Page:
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*4.27-SEE EMILY PLAY (Pink Floyd)

Pink Floyd
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[Intro]

Emily tries but misunderstands.
She's often inclined to borrow somebody's dreams till tomorrow.

     There is no other day.
     Let's try it another way.
     You'll lose your mind at play.
     Free games for May
     See Emily play.

Soon after dark Emily cries,
Gazing through trees in sorrow hardly a sound till tomorrow.

     [Chorus]

[Break]

Put on a gown that touches the ground.
Float down a river forever and ever, Emily.

     [Chorus]

[Coda]


Emily was released in the United States during the Summer of Love and two times afterward until late 1968 without ever charting. I remember it played on the radio in the Summer of 1967, but not often. I didn’t like it at the time. Pink Floyd’s ability to include in a song pieces of music without melodic or rhythmic structure was new to me. The verses in See Emily Play were solid pop but in the intro and coda, in the lugubrious break of space age sounds mixed in with flat line trance, in the unsprung piano inserted after the first chorus seemingly running in fast reverse, I was hearing something new and different from the psychedelic aesthetic. Here were sung melodies that seemed larded through with abstract sound tumbles beyond measure that still landed on point for the verse.

Looking back, I can hear and appreciate Pink Floyd and their early composer and leader Syd Barrett; but at this distance I look through Pink Floyd’s immense success in the progressive era of rock music, and I can see hints of what is to come. It is somewhat similar to judging the Bee Gees’ psychedelia (if I hadn’t liked them in 1967) through their disco success. The big difference however, is that the motivating force of See Emily Play and the other songs on Pink Floyd’s first album Pipers of the Dawn, was Syd Barrett. Barrett hardly participated in Pink Floyd’s second album, and was absent from then on, a victim of madness perhaps brought on by hallucinogens. Brian Jones of the Rolling Stones was going through similar vigorous creative throes in 1967 before silence fell.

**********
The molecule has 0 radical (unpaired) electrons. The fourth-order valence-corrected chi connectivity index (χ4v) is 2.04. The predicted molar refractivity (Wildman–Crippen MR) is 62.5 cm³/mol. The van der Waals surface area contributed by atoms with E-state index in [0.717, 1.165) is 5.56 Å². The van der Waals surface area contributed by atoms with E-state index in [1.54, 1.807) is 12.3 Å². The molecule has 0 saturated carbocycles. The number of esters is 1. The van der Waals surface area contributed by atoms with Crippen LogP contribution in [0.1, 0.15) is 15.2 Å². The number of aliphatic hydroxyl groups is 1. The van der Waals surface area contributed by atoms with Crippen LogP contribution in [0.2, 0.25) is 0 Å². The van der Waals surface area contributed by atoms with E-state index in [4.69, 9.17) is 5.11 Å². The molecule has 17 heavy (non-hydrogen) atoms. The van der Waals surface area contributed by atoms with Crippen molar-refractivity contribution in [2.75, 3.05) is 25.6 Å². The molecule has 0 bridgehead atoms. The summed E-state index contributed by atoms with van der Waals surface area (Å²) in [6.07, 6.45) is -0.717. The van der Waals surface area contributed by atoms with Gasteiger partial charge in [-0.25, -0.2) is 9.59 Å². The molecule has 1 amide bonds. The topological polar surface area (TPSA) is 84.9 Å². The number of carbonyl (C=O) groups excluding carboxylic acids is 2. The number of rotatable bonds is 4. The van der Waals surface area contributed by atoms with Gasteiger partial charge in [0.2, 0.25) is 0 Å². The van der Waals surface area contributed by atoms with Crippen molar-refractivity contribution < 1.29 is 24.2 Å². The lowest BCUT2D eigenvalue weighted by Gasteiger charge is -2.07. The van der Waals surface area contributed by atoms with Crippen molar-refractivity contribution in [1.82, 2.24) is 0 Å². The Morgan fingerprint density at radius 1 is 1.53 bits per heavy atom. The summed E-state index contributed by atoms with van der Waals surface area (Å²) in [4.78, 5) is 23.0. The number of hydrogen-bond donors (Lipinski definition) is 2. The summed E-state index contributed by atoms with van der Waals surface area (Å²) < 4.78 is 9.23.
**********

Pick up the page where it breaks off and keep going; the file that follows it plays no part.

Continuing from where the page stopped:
It is a frequently related story that the Pipers of the Dawn album was recorded in Abbey Studios at the same time the Beatles were working on Sgt. Pepper’s Lonely Hearts Club Band. The two albums, Pepper and Piper then, bear comparison. Pink Floyd had access to the same sound library that the Beatles did, and were just as eager to use sound effects. However, in See Emily Play, Pink Floyd pulled sounds that suggested “outer space” in a manner the Beatles never attempted to convey. There was a futuristic popularity growing in 1967; it was the year that the long standing popularity of TV’s Star Trek began. The only other rock group to have preceded Pink Floyd in this interest had been the Byrds, in such songs as Lear Jet. But the Beatles stayed away from sounding like voices from the space age.

The structure of See Emily Play’s lyric is such that each verse has a short followed by a long line, and the chorus. The first two verses are held together by tomorrow and internal rhymes with it. The last verse, having tumbled through a grim internal rhyme of ground and down, ends on the once upon a time world of forever and ever. The chorus is an irregular five lines and tilts the repeated gist of the melody in three different directions, all bound together with the end rhymes for play. There’s a child’s playfulness in Syd Barrett’s song that participated in innocence as a psychedelic ideal.

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